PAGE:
This is where my son really took notice, he said to me, “I like her a lot Mom, but I never said anything to her about being married” It was obvious to me she was seriously declining and I had just gotten a half way level grip with my son’s condition. This was going from being fun to being very stress filled for him. Her parents were already asking me to advise my son not to return her calls anymore. They explained she was going to be getting ECT shortly and they were moving her to a relative’s home in the country. I agreed to not assist the kids in getting together anymore. My first priority was my own son.
It did hurt my son to not see her again and I had to remind him how ill she was and how she had to be much more stable before she could deal with a relationship of any kind. I reminded him how much I liked her and how I supported them being together but now she needed to hopefully go and get better and we could not help her with that. I told him our new “family rule” about dating was that the person simply had to be at least ‘as stable’ as he was if not maybe a bit more so. I thought based on our experiences and the outcome that that was a reasonable thing to strive for. I am not sure if he fully agreed on it or understood it --but he never argued with me about it.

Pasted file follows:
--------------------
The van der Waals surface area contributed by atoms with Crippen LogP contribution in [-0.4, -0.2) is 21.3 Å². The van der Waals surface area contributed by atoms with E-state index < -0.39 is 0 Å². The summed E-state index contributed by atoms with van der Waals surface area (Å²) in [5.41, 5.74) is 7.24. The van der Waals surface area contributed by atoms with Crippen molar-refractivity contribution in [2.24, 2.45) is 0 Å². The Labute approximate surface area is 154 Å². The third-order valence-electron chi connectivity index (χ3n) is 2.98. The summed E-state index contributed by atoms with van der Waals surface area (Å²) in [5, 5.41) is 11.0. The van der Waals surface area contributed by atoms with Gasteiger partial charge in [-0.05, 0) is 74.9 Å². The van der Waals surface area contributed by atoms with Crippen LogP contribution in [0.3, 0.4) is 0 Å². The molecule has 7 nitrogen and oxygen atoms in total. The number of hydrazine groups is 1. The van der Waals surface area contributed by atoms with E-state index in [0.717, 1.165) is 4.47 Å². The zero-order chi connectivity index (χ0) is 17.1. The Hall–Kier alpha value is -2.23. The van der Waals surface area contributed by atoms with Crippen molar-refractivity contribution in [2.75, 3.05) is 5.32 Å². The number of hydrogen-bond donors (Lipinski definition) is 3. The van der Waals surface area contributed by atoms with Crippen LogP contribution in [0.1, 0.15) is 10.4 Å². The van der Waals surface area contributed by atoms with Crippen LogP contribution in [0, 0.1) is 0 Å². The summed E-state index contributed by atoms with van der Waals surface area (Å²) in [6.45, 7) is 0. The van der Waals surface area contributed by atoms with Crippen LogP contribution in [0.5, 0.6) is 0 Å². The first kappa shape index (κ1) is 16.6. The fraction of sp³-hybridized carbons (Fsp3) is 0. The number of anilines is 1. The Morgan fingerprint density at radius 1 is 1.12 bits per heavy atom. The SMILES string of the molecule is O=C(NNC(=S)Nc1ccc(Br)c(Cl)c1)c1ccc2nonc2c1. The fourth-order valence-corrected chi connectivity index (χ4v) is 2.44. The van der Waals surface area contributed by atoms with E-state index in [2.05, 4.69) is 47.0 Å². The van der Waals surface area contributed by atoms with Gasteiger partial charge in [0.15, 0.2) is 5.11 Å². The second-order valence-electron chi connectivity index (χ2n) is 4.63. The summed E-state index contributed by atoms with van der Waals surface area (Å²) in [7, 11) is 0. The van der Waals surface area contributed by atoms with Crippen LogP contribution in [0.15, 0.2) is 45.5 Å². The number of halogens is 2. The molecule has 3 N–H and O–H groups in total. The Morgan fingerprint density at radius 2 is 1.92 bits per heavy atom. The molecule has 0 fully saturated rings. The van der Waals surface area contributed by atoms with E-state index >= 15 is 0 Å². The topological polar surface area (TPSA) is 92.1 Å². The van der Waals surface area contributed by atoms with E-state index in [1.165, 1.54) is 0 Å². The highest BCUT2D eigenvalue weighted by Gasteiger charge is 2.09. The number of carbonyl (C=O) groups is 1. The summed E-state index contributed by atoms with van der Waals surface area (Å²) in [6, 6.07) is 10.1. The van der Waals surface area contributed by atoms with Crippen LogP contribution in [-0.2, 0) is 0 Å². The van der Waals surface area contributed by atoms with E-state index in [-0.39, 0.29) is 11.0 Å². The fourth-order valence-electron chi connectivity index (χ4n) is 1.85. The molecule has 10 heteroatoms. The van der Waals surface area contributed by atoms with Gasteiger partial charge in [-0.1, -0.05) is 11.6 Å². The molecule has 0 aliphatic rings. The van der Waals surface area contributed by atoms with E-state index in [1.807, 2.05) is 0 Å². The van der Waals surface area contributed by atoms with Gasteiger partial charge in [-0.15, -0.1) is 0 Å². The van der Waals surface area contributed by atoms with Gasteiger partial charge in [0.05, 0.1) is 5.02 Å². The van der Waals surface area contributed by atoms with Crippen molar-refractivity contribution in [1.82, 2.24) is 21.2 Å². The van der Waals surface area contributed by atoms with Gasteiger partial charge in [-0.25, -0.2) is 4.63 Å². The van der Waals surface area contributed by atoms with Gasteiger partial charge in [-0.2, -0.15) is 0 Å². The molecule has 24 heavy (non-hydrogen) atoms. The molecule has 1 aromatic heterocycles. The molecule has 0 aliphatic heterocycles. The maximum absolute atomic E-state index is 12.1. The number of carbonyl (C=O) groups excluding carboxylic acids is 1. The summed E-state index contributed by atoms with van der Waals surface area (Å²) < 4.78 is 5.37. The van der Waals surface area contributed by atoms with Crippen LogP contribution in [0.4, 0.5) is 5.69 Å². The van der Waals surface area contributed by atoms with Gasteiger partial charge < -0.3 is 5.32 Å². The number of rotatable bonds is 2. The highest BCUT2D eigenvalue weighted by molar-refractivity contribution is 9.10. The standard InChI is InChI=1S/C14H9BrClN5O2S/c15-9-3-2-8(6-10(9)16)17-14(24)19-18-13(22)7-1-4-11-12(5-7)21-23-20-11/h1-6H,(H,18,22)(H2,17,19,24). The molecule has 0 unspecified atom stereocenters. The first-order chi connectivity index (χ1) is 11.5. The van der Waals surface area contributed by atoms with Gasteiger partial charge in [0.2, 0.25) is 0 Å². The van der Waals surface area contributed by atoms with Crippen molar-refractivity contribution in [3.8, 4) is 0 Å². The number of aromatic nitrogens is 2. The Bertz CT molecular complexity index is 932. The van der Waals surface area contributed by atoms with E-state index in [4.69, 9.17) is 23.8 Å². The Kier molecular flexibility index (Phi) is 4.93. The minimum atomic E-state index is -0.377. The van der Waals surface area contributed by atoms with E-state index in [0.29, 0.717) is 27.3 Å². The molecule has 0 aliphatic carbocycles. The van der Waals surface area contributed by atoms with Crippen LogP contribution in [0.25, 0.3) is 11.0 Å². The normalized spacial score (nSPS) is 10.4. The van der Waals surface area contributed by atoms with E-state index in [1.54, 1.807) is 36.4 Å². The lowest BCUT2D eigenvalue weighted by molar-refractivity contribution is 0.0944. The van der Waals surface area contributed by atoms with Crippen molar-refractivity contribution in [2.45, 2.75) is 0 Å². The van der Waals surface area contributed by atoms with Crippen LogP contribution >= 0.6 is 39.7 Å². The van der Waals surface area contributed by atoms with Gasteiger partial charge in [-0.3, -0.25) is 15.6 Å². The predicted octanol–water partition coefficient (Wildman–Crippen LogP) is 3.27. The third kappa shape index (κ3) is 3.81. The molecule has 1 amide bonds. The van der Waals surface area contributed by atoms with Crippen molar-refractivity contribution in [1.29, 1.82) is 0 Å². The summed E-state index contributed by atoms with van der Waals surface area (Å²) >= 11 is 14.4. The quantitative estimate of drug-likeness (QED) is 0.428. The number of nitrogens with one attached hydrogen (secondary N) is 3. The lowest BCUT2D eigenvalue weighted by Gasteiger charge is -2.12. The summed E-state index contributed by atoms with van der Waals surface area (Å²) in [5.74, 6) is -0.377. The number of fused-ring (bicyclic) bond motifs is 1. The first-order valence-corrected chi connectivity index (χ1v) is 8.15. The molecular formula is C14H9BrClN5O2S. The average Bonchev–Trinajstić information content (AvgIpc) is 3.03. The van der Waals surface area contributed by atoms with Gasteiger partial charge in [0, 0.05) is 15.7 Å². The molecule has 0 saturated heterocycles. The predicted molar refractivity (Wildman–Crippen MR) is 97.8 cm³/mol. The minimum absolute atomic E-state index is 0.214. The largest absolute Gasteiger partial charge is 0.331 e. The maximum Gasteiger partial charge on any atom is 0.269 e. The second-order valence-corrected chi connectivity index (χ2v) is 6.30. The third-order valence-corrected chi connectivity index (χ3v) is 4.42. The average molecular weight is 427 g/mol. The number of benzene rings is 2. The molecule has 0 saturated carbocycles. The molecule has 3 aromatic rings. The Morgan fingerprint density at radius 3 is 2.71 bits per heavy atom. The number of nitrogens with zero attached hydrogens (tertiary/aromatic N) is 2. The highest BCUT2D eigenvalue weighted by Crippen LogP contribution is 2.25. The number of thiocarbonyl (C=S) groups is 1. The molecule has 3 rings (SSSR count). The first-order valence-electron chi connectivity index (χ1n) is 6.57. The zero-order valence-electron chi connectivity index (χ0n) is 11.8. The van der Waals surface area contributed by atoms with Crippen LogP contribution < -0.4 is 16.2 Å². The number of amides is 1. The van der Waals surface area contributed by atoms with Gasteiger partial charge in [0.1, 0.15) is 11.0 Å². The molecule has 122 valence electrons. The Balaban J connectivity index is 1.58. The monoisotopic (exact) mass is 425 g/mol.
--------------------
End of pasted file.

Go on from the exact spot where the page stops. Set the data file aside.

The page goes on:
Today my son does not seem to feel like girls will like him and that speaks to me that his self esteem has suffered over the years. He doesn’t believe me when I tell him how smart and funny and handsome he is because as he says, “Moms opinions do not count” But just the other day he ran into an attractive young lady from an AA meeting he use to attend and they talked and laughed maybe 30 minutes outside of a store while I was shopping and I pointed out that she seemed very interested and very happy to see him. He just said, “yeah she’s nice.” One thing I can’t get him to understand (yet) is that in order to meet someone or maintain a friendship he has to put himself out there and be seen other than in his own home or with his mom all of the time and he needs to return phone calls which he does not (yet).